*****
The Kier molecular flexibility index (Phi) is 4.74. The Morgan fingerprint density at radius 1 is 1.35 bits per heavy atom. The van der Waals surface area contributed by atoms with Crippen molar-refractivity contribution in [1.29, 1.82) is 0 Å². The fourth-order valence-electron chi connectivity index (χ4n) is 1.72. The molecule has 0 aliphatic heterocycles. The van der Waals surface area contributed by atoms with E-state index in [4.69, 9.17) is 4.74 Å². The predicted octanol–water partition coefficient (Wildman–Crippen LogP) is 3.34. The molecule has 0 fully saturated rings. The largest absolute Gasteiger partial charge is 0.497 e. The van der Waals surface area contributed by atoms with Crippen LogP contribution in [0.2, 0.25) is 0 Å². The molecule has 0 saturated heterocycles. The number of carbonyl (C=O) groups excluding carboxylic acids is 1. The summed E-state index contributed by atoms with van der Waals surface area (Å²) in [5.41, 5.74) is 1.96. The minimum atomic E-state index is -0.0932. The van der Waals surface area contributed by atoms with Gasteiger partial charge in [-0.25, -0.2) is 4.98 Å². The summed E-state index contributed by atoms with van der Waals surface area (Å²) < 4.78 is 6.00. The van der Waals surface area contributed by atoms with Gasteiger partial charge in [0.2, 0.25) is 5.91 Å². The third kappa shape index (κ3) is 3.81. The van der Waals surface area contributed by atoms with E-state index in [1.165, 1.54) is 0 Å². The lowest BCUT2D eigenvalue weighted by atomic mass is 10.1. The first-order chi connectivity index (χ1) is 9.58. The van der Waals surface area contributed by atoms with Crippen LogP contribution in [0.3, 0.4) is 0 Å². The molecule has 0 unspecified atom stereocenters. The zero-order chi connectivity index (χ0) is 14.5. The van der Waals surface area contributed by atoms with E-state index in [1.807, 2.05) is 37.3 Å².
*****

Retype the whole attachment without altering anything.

The Kier molecular flexibility index (Phi) is 4.74. The Morgan fingerprint density at radius 1 is 1.35 bits per heavy atom. The van der Waals surface area contributed by atoms with Crippen molar-refractivity contribution in [1.29, 1.82) is 0 Å². The fourth-order valence-electron chi connectivity index (χ4n) is 1.72. The molecule has 0 aliphatic heterocycles. The van der Waals surface area contributed by atoms with E-state index in [4.69, 9.17) is 4.74 Å². The predicted octanol–water partition coefficient (Wildman–Crippen LogP) is 3.34. The molecule has 0 fully saturated rings. The largest absolute Gasteiger partial charge is 0.497 e. The van der Waals surface area contributed by atoms with Crippen LogP contribution in [0.2, 0.25) is 0 Å². The molecule has 0 saturated heterocycles. The number of carbonyl (C=O) groups excluding carboxylic acids is 1. The summed E-state index contributed by atoms with van der Waals surface area (Å²) in [5.41, 5.74) is 1.96. The minimum atomic E-state index is -0.0932. The van der Waals surface area contributed by atoms with Gasteiger partial charge in [-0.25, -0.2) is 4.98 Å². The summed E-state index contributed by atoms with van der Waals surface area (Å²) < 4.78 is 6.00. The van der Waals surface area contributed by atoms with Gasteiger partial charge in [0.2, 0.25) is 5.91 Å². The third kappa shape index (κ3) is 3.81. The van der Waals surface area contributed by atoms with E-state index in [1.165, 1.54) is 0 Å². The lowest BCUT2D eigenvalue weighted by atomic mass is 10.1. The first-order chi connectivity index (χ1) is 9.58. The van der Waals surface area contributed by atoms with Crippen LogP contribution in [0.3, 0.4) is 0 Å². The molecule has 0 unspecified atom stereocenters. The zero-order chi connectivity index (χ0) is 14.5. The van der Waals surface area contributed by atoms with E-state index in [1.807, 2.05) is 37.3 Å².